Africa, mired in poverty, the HIV/AIDS pandemic, and armed conflict, has rightfully occupied a prominent place in the G8’s agenda over the past several years.
This report, written in anticipation of the G8’s June 2004 summit at Sea Island, Georgia, highlights the need for the G8 to maintain a strong partnership with Africa, even as the world’s attention turns increasingly to the Middle East.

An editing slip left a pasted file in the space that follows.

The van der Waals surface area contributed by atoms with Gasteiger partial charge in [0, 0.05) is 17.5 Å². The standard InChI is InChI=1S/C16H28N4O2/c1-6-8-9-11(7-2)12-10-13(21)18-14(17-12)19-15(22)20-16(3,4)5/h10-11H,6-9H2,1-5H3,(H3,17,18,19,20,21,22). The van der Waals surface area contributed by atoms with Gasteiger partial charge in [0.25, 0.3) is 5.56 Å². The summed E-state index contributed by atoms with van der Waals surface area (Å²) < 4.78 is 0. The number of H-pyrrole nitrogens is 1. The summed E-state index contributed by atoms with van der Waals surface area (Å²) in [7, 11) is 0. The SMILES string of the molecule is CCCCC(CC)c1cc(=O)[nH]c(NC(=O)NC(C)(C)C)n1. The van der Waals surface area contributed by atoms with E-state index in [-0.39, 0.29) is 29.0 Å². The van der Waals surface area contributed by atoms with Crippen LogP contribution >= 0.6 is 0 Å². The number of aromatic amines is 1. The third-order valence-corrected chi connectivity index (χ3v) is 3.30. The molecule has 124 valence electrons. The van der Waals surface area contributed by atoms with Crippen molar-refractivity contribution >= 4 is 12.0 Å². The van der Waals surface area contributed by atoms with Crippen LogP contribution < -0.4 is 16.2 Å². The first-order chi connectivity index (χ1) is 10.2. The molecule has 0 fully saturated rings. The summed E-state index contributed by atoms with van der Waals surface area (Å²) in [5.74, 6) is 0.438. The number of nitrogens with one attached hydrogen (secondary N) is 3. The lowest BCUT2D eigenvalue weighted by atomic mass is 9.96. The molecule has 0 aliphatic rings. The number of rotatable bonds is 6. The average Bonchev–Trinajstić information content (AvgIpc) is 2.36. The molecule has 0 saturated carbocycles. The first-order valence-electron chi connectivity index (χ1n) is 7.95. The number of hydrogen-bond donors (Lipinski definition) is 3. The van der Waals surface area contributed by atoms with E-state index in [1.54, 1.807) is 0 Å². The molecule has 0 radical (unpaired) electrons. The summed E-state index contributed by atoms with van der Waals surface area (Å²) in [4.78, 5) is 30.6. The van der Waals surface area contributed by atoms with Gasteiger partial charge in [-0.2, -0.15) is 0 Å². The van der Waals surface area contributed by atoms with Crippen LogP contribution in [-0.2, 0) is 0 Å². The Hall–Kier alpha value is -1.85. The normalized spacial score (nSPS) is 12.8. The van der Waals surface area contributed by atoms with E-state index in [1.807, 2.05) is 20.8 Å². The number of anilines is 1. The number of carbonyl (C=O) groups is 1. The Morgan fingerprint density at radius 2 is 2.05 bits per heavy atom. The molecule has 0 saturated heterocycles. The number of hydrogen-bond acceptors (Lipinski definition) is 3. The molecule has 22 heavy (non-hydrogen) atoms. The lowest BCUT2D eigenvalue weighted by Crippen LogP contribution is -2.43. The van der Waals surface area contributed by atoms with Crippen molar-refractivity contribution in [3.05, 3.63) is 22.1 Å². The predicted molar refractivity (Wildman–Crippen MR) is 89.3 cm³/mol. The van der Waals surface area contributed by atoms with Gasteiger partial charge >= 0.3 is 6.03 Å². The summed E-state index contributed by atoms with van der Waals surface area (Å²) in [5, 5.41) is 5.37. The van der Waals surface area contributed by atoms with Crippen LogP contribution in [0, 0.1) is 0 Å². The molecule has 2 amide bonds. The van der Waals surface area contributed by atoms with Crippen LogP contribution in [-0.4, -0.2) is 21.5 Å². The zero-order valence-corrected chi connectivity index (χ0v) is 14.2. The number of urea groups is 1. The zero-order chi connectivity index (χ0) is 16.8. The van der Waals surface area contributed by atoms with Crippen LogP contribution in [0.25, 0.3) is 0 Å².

As an agenda-setter at the G8, the United States has an important role to play in the group’s priorities. The report shows that Africa warrants increased G8 attention for several reasons, including the presence of terrorist cells on the continent, its increasing importance as a major source of oil for the United States, and the large number of African nations that are members of the World Trade Organization. The report also points out that the United States has a good performance record regarding Africa to showcase at the summit. The President’s Emergency Plan for AIDS Relief targets Africa with billions of dollars to combat the disease over the next five years; the Africa Growth and Opportunity Act has opened the U.S. market further to African products and produced an estimated 190,000 new jobs on the continent; and the Millennium Challenge Account promises substantial additional assistance to countries making progress toward sound economic policies, good governance, and eradicating corruption.